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Type: Theses
Title: Voices are what they say: a study of language in the experience of hearing voices
Author: Smith, Keith Lindsay
Issue Date: 2016
School/Discipline: School of Medicine
Abstract: Studies of people’s experiences of hearing voices (auditory verbal hallucinations) have traditionally focused on such areas as number, type, frequency, severity and auditory features. In the last two decades, cognitive-behavioural therapy research has emphasised the role of what hearers believe about their voices. More recent qualitative studies recognise the importance of their relationship to their voices, and the meaning of these experiences in their lives. However, the verbatim verbal behaviour of voices has received minimal attention. On the whole, descriptions of voices are included as illustrative ‘soundbites’ and rarely form the main content of discussion. Moreover, these studies do not focus on the detail of individual hearer’s experiences of their voices. The present study addresses the current gap in the literature by describing how hearers represent what their voices say. The design of the study drew on qualitative methods. Seven people with a clinical history of hearing voices participated in a series of open-ended interviews, with the addition in three cases of parents or partners, and two treating psychiatrists. Transcripts of recorded interviews were coded for how hearers referred to their experiences, and voice content analysed in terms of their pragmatic function to demonstrate how voices interacted with hearers. In addition, the tools of systemic functional linguistics were applied to map how voices use language to represent and evaluate the hearer’s world. Four main findings provide evidence for the individual nature of hearers’ representations of their voices. The first finding is that hearers use a wide variety of terms to designate their experiences, including metaphors and descriptive phrases that often refer to their voices as acts of communication. Second, voices draw on a range of common communicative functions beyond ‘commands’ and ‘commentary’, which distinctively characterise their verbal behaviour as both positive and negative forms of social interaction. Third, the content of voices features a number of grammatical patterns in which voices are represented as both compelling agents in a material world and interpreters of its underlying meaning. Fourth, the evaluative language that voices use concentrates on appraisals relating to hearers’ competency, value and moral integrity. Together these findings provide the first systematic account of how different hearers use language in representing the verbal behaviour of voices. The main recommendation of the study is to include a linguistic perspective in future phenomenological research, with the ultimate aim that such an approach could lead to a contribution to therapeutic approaches which aim to improve hearers’ relationships with their voices.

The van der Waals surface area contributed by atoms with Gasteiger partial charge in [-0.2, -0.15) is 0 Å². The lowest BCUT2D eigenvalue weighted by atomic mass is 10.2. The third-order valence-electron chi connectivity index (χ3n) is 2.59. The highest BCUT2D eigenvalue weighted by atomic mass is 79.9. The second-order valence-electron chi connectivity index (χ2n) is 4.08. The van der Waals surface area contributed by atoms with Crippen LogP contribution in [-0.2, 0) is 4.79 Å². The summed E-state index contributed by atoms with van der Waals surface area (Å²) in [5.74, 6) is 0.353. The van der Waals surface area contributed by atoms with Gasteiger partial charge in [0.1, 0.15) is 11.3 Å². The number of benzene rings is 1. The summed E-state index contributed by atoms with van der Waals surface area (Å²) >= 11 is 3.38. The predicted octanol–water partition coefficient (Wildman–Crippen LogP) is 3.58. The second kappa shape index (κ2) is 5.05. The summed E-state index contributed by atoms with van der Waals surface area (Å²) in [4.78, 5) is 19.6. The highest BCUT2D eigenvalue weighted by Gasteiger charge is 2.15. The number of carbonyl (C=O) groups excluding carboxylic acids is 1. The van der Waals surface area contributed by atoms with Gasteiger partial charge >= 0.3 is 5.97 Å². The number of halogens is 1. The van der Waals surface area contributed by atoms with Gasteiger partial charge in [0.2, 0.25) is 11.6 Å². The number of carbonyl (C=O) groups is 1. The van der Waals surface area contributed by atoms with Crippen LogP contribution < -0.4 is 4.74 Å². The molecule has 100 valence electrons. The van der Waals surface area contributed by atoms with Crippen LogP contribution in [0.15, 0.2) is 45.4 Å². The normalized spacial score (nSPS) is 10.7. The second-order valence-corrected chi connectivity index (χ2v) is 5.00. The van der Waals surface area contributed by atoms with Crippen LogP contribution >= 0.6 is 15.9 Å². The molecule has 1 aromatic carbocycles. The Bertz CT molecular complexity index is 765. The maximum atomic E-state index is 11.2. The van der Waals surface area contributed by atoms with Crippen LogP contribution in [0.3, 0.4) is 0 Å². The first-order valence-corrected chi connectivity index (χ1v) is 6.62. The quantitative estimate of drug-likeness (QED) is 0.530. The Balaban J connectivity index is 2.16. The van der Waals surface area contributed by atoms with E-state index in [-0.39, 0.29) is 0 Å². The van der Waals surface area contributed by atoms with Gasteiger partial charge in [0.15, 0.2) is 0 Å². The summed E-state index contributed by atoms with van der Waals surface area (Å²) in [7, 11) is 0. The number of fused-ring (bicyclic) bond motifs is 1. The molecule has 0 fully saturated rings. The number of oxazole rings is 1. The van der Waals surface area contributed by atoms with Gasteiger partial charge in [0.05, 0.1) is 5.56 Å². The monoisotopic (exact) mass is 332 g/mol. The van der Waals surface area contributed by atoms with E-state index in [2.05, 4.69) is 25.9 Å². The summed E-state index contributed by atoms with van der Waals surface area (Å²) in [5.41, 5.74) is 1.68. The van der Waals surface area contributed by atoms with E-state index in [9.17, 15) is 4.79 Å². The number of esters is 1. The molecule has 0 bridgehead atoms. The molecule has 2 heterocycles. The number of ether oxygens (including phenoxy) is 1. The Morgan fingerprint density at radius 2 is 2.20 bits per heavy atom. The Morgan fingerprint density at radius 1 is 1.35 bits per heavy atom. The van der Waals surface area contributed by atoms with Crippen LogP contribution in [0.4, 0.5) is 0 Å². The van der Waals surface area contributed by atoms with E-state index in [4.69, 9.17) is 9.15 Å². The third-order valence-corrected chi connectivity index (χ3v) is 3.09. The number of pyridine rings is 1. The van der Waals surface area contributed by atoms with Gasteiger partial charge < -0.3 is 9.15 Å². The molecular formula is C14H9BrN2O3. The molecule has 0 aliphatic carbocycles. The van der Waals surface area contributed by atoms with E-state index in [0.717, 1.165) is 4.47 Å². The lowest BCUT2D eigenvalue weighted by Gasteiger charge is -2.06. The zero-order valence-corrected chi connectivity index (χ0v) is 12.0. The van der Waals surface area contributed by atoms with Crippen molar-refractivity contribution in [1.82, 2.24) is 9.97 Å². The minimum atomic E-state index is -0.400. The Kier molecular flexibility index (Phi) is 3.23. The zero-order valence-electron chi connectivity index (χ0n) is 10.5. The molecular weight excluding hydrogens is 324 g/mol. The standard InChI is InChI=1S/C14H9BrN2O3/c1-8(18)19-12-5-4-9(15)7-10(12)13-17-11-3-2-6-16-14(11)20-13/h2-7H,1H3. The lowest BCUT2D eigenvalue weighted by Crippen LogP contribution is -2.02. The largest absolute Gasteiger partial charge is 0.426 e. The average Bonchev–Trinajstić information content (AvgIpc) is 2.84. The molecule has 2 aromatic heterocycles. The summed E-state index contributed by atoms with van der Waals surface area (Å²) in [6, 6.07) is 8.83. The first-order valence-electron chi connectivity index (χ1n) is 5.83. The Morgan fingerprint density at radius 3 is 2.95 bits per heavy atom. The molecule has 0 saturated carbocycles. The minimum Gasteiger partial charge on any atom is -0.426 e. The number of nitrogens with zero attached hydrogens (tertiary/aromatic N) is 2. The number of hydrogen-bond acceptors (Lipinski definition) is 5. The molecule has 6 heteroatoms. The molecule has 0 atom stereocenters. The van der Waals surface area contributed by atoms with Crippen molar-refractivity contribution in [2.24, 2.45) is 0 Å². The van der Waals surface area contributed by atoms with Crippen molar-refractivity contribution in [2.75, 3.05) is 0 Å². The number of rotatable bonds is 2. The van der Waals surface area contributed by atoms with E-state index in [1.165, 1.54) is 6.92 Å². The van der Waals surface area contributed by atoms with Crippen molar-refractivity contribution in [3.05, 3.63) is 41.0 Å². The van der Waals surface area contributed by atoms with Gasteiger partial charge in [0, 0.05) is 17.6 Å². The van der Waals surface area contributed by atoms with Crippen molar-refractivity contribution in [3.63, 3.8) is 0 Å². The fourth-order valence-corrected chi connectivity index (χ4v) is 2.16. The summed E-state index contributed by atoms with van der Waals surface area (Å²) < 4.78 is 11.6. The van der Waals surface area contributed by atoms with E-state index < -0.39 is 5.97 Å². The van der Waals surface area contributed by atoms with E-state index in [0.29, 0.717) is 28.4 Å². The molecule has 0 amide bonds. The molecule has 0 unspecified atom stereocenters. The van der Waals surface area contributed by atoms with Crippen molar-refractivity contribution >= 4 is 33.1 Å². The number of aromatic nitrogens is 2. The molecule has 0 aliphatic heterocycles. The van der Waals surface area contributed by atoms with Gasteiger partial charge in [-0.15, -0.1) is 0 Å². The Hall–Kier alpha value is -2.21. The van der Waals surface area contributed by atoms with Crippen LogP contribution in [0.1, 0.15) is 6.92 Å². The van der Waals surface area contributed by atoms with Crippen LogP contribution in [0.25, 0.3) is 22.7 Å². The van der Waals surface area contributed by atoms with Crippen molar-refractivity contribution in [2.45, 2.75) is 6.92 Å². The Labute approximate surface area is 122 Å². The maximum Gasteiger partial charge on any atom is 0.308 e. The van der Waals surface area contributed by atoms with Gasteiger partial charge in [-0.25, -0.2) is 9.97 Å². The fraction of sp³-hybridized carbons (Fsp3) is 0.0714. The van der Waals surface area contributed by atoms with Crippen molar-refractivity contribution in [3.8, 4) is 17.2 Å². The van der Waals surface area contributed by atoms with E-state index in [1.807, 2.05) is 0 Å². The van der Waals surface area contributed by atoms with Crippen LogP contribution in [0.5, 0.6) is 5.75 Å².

Advisor: Goldney, Robert Donald
Barrett, Robert John
Crichton, Jonathan
Dissertation Note: Thesis (Ph.D.) -- University of Adelaide, School of Medicine, 2016.
Keywords: hearing voices
auditory hallucinations
Provenance: This electronic version is made publicly available by the University of Adelaide in accordance with its open access policy for student theses. Copyright in this thesis remains with the author. This thesis may incorporate third party material which has been used by the author pursuant to Fair Dealing exceptions. If you are the owner of any included third party copyright material you wish to be removed from this electronic version, please complete the take down form located at:
DOI: 10.4225/55/58b8fc37007fe
Appears in Collections:Research Theses

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